Innocent Man Freed in Durham

Erick Daniels was 15 when a judge in Durham sent him to an adult prison for an armed robbery home invasion. Daniels should never have been convicted.

Identification procedures had been shaky. There had been no physical evidence tying Daniels to the crime, no testimony to corroborate the charges. The defendant's trial attorney later acknowledged that he had done an inferior job.

Juries, like the police, get it wrong on a regular basis. But here's the shocker:

Perhaps most troubling was prosecutors' failure to follow through when told that someone else -- a federal prison inmate who matched the victim's description of the suspect -- had confessed. The impression left by such lack of initiative is that for some authorities in Durham, once a conviction is obtained, there's no further obligation to make sure justice is done.

Seven years after Daniels went to prison, Superior Court Judge Orlando Hudson set him free. The confession was such strong evidence of innocence that Judge Hudson didn't give the prosecution a second chance to prove Daniels' guilt. He ruled that no reasonable jury, hearing all the evidence, could find Daniels guilty. [more ...]

Judge Hudson condemned the prosecution for ignoring evidence of Daniels' innocence after Daniels went to prison:

"People are starting to question, in Durham, the degree to which the prosecutor's office and the police department are tracking down cases when there are leads that other people have committed the crime."

Unfortunately, the judge wasn't referring only to Daniels' case. Just recently, when armed robbery charges were dismissed against a man who had waited five years for trial, the Court of Appeals noted strong evidence of another man's guilt.

In Daniels' case as in countless others, the prosecution focused its efforts on proving the guilt of the man the police arrested, rather than asking whether the police arrested the right man. And once they got their conviction, it was case closed -- even after it became apparent that the wrong man had been sent to prison.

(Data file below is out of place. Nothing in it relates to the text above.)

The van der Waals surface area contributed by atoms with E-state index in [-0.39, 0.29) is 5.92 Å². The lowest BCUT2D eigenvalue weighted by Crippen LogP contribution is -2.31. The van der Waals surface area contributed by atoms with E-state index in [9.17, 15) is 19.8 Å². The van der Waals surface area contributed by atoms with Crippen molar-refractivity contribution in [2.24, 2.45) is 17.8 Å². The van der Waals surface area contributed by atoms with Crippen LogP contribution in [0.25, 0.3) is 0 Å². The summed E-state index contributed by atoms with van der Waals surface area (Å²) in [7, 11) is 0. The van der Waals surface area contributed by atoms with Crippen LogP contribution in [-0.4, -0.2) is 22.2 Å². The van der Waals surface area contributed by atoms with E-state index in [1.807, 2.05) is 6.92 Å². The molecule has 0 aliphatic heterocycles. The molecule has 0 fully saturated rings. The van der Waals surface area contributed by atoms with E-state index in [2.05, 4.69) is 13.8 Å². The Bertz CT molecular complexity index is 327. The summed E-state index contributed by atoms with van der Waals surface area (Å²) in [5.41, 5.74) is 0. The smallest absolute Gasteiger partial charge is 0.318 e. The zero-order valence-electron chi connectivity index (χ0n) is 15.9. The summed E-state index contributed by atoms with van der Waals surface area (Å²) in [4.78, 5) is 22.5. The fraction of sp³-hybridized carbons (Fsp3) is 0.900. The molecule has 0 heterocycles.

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  • Display: Sort:
    I know many (none / 0) (#1)
    by JamesTX on Sat Sep 27, 2008 at 08:44:47 PM EST
    people on this site are lawyers, and I understand how important it is for lawyers to remain civil and professional, to show reverence and respect for officers of the court, and to maintain that certain objectivism, nay, stoicism, which is the earmark of professionalism in any field (even in mine). That is why it is important for those us who are not lawyers to chime in when protocol requires a bit too much civility from our professional colleagues. As a nonlawyer, I am free to say I think the prosecutor deserves to rot in hell.

    Which Durham? (none / 0) (#2)
    by Charlie in Colorado on Sat Sep 27, 2008 at 10:19:11 PM EST
    NC, New Hampshire?  UK?

    judge or jury (none / 0) (#3)
    by diogenes on Sat Sep 27, 2008 at 10:23:39 PM EST
    1.  Did a judge or a jury originally find him guilty as charged?
    2.  How does one wait five years for trial?  Isn't there the proverbial right to a speedy trial?